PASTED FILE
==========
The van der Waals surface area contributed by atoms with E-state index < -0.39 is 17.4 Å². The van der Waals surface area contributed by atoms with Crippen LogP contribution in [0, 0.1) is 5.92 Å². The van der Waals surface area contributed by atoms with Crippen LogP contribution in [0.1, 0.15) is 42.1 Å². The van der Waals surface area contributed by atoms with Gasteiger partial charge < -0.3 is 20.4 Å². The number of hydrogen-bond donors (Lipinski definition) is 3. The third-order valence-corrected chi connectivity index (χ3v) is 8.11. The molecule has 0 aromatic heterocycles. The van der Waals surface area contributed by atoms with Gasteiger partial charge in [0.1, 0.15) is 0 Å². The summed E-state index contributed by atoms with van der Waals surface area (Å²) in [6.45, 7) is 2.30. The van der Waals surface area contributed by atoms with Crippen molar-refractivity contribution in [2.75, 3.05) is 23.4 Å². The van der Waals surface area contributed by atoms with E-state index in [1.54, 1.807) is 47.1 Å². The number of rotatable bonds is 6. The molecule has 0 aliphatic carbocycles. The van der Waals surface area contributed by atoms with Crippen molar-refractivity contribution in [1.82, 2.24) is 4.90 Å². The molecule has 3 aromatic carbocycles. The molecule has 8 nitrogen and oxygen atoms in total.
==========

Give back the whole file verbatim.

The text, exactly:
The van der Waals surface area contributed by atoms with E-state index < -0.39 is 17.4 Å². The van der Waals surface area contributed by atoms with Crippen LogP contribution in [0, 0.1) is 5.92 Å². The van der Waals surface area contributed by atoms with Crippen LogP contribution in [0.1, 0.15) is 42.1 Å². The van der Waals surface area contributed by atoms with Gasteiger partial charge < -0.3 is 20.4 Å². The number of hydrogen-bond donors (Lipinski definition) is 3. The third-order valence-corrected chi connectivity index (χ3v) is 8.11. The molecule has 0 aromatic heterocycles. The van der Waals surface area contributed by atoms with Gasteiger partial charge in [0.1, 0.15) is 0 Å². The summed E-state index contributed by atoms with van der Waals surface area (Å²) in [6.45, 7) is 2.30. The van der Waals surface area contributed by atoms with Crippen molar-refractivity contribution in [2.75, 3.05) is 23.4 Å². The van der Waals surface area contributed by atoms with E-state index in [1.54, 1.807) is 47.1 Å². The number of rotatable bonds is 6. The molecule has 0 aliphatic carbocycles. The van der Waals surface area contributed by atoms with Crippen molar-refractivity contribution in [1.82, 2.24) is 4.90 Å². The molecule has 3 aromatic carbocycles. The molecule has 8 nitrogen and oxygen atoms in total.